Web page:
Improving Customer Service with Apologies Instead of Cash

There is an article posted today on www.dailymail.co.uk that will be surprising to many.  It states that when resolving a problem with a customer, most customers value a true and genuine apology over receiving a cash payout from the company.

The article is based on a study conducted by the Nottingham School of Economics’ Centre for Decision Research and Experimental Economics.  NSE research fellow and study co-author Dr Johannes Abeler claimed the results proved apologies were both powerful and cheap.

The study was done using a seller on ebay who generated 10,000 sales per month over a six month period dealing with their unhappy customers.  The researches predicted that customers would not accept the apology over the cash.  The apology was given by a faceless company, not face to face, and was certainly in the best interest of the company to apologize rather than to pay out money.

The stand-alone apology blamed the manufacturer for a delay in delivery, adding: ‘We are very sorry and want to apologise for this.’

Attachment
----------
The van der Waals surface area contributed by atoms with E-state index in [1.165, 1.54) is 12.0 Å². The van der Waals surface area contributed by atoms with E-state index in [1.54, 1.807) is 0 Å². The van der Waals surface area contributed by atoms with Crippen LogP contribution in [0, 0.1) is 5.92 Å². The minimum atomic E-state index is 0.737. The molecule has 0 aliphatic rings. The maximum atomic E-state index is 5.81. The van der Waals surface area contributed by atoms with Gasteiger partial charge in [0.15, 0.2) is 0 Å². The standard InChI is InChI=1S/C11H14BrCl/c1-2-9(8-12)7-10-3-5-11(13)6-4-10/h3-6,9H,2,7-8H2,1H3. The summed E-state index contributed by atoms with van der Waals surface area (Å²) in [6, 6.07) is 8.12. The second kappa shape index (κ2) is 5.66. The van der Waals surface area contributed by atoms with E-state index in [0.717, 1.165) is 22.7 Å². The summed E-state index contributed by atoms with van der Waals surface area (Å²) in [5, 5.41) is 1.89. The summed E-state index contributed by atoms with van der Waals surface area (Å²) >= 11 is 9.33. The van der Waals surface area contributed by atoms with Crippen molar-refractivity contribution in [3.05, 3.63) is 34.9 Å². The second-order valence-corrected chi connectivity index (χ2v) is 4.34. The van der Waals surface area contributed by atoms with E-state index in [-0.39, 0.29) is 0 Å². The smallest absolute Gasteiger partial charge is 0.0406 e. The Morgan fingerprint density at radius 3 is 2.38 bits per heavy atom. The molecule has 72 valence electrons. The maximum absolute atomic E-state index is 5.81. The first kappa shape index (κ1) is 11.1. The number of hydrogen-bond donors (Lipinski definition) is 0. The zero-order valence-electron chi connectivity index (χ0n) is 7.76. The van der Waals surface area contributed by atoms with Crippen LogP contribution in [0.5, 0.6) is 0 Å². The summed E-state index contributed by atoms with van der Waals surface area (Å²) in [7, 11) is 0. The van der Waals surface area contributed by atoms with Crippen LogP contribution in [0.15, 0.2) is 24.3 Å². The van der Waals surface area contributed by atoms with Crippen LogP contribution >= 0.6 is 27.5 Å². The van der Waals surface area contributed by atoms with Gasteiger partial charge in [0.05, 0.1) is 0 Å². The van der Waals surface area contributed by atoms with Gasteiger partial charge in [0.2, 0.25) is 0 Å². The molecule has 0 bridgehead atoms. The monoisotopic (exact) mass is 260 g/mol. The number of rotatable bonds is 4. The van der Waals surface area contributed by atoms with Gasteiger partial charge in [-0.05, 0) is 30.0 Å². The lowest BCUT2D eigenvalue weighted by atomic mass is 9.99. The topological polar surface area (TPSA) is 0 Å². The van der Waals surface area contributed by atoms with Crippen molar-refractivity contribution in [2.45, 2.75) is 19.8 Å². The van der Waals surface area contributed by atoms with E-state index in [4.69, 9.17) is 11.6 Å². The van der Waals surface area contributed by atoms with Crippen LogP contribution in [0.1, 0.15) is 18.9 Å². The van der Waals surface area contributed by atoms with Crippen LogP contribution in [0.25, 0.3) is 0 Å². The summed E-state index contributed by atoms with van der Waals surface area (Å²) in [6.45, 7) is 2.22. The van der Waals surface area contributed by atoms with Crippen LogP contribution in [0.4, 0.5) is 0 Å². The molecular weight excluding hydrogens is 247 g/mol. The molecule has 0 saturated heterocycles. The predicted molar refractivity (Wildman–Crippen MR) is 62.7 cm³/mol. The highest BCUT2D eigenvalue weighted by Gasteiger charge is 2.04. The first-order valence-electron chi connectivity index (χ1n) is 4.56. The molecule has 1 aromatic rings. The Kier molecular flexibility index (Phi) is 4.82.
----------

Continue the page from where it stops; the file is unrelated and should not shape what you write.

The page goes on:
Customers offered money were told: ‘As a goodwill gesture, we can offer you five euros if you would consider withdrawing your evaluation.’

Some 45 per cent of participants withdrew their evaluation in light of the apology, while only 23 per cent agreed in return for compensation.

The study also discovered that a higher purchase price further reduced the number of customers willing to forgive for cash.

Yet the size of the initial outlay had no effect on the willingness of participants to settle for simply reading the magic words: ‘I’m sorry.’

This goes to show that throwing money at a problem is not necessarily the answer.  People want an apology for mistakes and for responsibility to be taken.  Consumers today recognize that issues arise.

Remember, the problem is not going to define you or your company.  How you respond to it will.  Customer satisfaction and customer retention rates dramatically improve when a company has taken the time and effort to serve the customer relationship.  By focusing on customer service through staff training to include an apology when necessary, you will see customer satisfaction levels increase.

Please share your thoughts and opinions here...